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THE Crown Prosecution Service (CPS) has publicly admitted it may send lesser- qualified prosecuting barristers into battle against more experienced defence counsel.
In a statement issued last week, the CPS acknowledges concern that suitably experienced prosecuting counsel are rejecting briefs because of low fees 'leaving the CPS little option but to instruct less experienced counsel'.
But the statement goes on to defend its methods of controlling fees adding that they were endorsed by a recent National Audit Office report which recommended that other government bodies follow the service's lead.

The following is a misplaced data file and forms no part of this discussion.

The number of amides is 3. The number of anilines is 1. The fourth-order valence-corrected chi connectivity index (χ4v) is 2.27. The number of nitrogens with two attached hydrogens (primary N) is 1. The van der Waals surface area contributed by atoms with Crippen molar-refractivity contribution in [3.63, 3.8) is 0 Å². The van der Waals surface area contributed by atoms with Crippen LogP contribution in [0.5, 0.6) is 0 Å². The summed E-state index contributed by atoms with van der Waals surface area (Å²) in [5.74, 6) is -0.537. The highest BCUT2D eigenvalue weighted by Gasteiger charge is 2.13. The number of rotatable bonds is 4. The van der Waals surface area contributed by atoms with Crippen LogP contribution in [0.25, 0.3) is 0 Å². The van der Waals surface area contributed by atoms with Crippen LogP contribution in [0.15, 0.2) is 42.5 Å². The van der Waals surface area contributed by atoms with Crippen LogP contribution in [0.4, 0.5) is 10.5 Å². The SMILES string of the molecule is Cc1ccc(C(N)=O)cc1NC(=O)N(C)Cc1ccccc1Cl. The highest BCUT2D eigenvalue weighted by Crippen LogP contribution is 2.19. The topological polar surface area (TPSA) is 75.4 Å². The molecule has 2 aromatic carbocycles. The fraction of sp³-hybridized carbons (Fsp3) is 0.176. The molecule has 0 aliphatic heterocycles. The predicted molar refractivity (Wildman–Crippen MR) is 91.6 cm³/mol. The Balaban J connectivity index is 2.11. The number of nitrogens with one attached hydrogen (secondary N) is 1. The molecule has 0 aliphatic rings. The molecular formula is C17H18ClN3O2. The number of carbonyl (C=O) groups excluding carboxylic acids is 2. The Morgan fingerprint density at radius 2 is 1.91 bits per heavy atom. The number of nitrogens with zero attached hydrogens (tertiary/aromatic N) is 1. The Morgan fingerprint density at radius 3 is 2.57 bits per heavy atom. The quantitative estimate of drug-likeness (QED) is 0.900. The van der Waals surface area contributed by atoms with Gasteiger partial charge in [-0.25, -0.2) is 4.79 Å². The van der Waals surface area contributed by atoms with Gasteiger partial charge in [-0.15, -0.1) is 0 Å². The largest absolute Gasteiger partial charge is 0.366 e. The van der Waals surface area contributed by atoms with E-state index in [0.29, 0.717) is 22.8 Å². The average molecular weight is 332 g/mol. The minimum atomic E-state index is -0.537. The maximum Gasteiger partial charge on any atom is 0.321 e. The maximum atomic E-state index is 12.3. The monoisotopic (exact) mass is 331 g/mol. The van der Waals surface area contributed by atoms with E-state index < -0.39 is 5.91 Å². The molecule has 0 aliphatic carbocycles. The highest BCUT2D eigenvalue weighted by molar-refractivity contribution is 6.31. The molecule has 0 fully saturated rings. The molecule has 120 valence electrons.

'Claims that the CPS is losing cases as a result of instructing inexperienced counsel are rejected,' the statement added. 'The CPS has achieved a higher conviction rate in the last three years.'
Grave concern at the Bar over the alleged underfunding of prosecuting counsel in serious cases was first reported in The Lawyer in October 1996 and pressure has been mounting ever since for the CPS to address the problem.
In September last year, James Hunt QC, the leader of the Midland and Oxford circuit, sent the director of public prosecutions, Dame Barbara Mills QC, figures which showed that defence counsel were being paid an average of 80 per cent more than their prosecuting counterparts.
Despite the CPS's defence of its record, The Lawyer understands that the independent inquiry being conducted into the CPS by Sir Iain Glidewell is specifically investigating the Bar's concerns about the effects of the disparity in fees.
Hunt said: 'We can only hope that the Glidewell Inquiry, which is looking into the issue, will provide an independent view on the evidence they have received from the Circuits and many at the Bar.'